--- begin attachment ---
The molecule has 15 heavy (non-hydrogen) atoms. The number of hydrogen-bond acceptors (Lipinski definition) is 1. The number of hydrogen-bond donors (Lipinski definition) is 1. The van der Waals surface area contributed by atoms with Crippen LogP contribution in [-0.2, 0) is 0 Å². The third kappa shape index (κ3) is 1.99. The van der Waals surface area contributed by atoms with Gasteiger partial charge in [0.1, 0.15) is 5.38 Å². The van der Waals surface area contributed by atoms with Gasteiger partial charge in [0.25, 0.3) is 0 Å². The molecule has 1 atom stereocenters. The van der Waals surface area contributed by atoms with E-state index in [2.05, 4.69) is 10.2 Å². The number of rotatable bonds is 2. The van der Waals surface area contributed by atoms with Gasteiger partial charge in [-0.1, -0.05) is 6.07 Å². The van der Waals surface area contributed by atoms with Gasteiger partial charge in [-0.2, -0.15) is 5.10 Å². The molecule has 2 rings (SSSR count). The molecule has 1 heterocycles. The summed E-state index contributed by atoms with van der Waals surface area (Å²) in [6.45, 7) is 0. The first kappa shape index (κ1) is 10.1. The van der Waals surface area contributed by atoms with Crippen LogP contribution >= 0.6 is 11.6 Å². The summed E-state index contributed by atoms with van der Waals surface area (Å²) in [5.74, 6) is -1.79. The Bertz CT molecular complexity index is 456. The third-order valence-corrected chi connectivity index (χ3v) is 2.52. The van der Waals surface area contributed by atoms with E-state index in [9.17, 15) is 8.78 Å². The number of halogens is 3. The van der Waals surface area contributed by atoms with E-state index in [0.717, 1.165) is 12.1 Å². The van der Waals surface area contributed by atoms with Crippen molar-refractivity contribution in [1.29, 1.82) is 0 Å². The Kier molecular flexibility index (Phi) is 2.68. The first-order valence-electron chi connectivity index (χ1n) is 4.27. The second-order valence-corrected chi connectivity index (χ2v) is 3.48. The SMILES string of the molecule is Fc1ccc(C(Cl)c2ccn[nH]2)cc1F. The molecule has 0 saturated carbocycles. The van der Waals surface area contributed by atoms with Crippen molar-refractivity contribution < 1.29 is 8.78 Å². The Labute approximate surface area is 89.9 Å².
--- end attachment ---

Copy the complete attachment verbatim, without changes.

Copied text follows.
The molecule has 15 heavy (non-hydrogen) atoms. The number of hydrogen-bond acceptors (Lipinski definition) is 1. The number of hydrogen-bond donors (Lipinski definition) is 1. The van der Waals surface area contributed by atoms with Crippen LogP contribution in [-0.2, 0) is 0 Å². The third kappa shape index (κ3) is 1.99. The van der Waals surface area contributed by atoms with Gasteiger partial charge in [0.1, 0.15) is 5.38 Å². The van der Waals surface area contributed by atoms with Gasteiger partial charge in [0.25, 0.3) is 0 Å². The molecule has 1 atom stereocenters. The van der Waals surface area contributed by atoms with E-state index in [2.05, 4.69) is 10.2 Å². The number of rotatable bonds is 2. The van der Waals surface area contributed by atoms with Gasteiger partial charge in [-0.1, -0.05) is 6.07 Å². The van der Waals surface area contributed by atoms with Gasteiger partial charge in [-0.2, -0.15) is 5.10 Å². The molecule has 2 rings (SSSR count). The molecule has 1 heterocycles. The summed E-state index contributed by atoms with van der Waals surface area (Å²) in [6.45, 7) is 0. The first kappa shape index (κ1) is 10.1. The van der Waals surface area contributed by atoms with Crippen LogP contribution >= 0.6 is 11.6 Å². The summed E-state index contributed by atoms with van der Waals surface area (Å²) in [5.74, 6) is -1.79. The Bertz CT molecular complexity index is 456. The third-order valence-corrected chi connectivity index (χ3v) is 2.52. The van der Waals surface area contributed by atoms with E-state index in [9.17, 15) is 8.78 Å². The number of halogens is 3. The van der Waals surface area contributed by atoms with E-state index in [0.717, 1.165) is 12.1 Å². The van der Waals surface area contributed by atoms with Crippen molar-refractivity contribution in [1.29, 1.82) is 0 Å². The Kier molecular flexibility index (Phi) is 2.68. The first-order valence-electron chi connectivity index (χ1n) is 4.27. The second-order valence-corrected chi connectivity index (χ2v) is 3.48. The SMILES string of the molecule is Fc1ccc(C(Cl)c2ccn[nH]2)cc1F. The molecule has 0 saturated carbocycles. The van der Waals surface area contributed by atoms with Crippen molar-refractivity contribution < 1.29 is 8.78 Å². The Labute approximate surface area is 89.9 Å².